What is Blockchain? 

Blockchain is the underlying technology behind cryptocurrency. It is a decentralized, encrypted network for making secure transactions between entities. All transactions are registered on what is known as a “ledger” which is essentially a public registry across the network that keeps an immutable record of all transactions that have taken place. The technology however, also has a lot more broader implications for society and it is being used as a means for creating legally binding, immutable contracts (“smart contracts”) and even for creating virtual reality worlds. Already, the top US law firms including Cooley LLP, Debevoise & Plimpton LLP,  Hogan Levells, Holand & Knight LLP, and Jones Day among others have partnered with blockchain based companies (in this case the Ethereum Enterprise Alliance) to develop smart legal contracts.

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What are Smart Assets? Smart Contracts? 

Smart assets refer to the various other applications for storing information regarding assets on the blockchain. For instance, the blockchain can be used to keep immutable records of land deeds on a secure public ledger and many companies are working on ways to enable this same concept for other things such as medical records to give another example. A smart contract is very similar to the traditional legal contracts we are familiar with in society, except they are incorporated into the blockchain. Currently, companies are developing ways for the general public to draft their own, legally-binding smart contracts without requiring a third-party mediator like an attorney whose services can be very expensive. By incorporating these smart contracts into the blockchain, these contracts are now immutable and can even be programmed to self-execute functions. What does this mean? Say for example, you chose to set up a contract for a lease and wanted the contract to include terms for payment, you could set the amount and dates for payment and have the blockchain network automatically handle the transactions withdrawing the amount from the lessees account into yours. The smart contracts can also have terms (as would any other regular contract) for what penalties and consequences there would be if say upon attempting to withdraw from the lessee, the lessee had insufficient funds in their account.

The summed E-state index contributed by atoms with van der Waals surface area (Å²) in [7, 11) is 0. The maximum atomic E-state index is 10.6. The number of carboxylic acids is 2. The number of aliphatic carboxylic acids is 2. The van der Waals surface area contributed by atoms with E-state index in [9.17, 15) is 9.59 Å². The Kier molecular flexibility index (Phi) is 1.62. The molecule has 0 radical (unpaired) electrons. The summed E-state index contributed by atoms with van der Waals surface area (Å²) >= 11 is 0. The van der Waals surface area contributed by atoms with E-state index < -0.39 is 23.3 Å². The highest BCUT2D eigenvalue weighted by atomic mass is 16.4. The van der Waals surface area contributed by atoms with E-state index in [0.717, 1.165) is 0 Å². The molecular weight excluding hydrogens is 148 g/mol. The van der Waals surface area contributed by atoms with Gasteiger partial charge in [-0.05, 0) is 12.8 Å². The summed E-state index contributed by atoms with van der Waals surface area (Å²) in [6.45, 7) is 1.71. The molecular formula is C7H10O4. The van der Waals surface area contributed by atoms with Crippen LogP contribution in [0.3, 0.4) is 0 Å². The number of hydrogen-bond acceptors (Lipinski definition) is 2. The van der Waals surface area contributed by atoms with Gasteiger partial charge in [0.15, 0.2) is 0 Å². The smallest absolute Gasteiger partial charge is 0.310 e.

What is Cryptocurrency?

The goal of all currencies is to provide a standard means for exchanging value between human beings. Currencies don’t actually have any intrinsic value per se beyond whatever we ascribe to them and practically anything can be used as a means of exchange as long as people ascribe value to them. Currently, most people use what is known as “fiat currency,” that is, a nationalized currency whose supply is controlled by private central banks. Fiat currencies have proven to be very volatile as they are not actually backed by anything and their supply is artificially manipulated by these central banks to leverage the economy in a certain direction. Cryptocurrency, the first of which was bitcoin, was developed in 2009 after a paper was published by a person under the pseudonym Satoshi Nakamoto in a computer science journal online. This paper essentially detailed new complex mathematical algorithms and laid out the schematics for developing a completely new, decentralized financial system based on cryptography.

Bitcoin eventually took off in popularity and began being used as a means of exchange by many individuals. Companies around the world eventually also embraced it as well as other blockchain based cryptocurrencies like ethereum, litecoin, zcash, etc… that were created after. According the The Organisation for Economic Co-operation and Development, approximately 10% of the world’s GDP will be on blockchain by 2027 and currently some of the largest financial institutions and corporations are involved in cryptocurrency including Goldman Sachs, Bank of America, Microsoft, Mastercard, Dell, and Paypal among a plethora more. Beyond this, more and more businesses across the world are adopting and accepting cryptocurrencies as form of payment.

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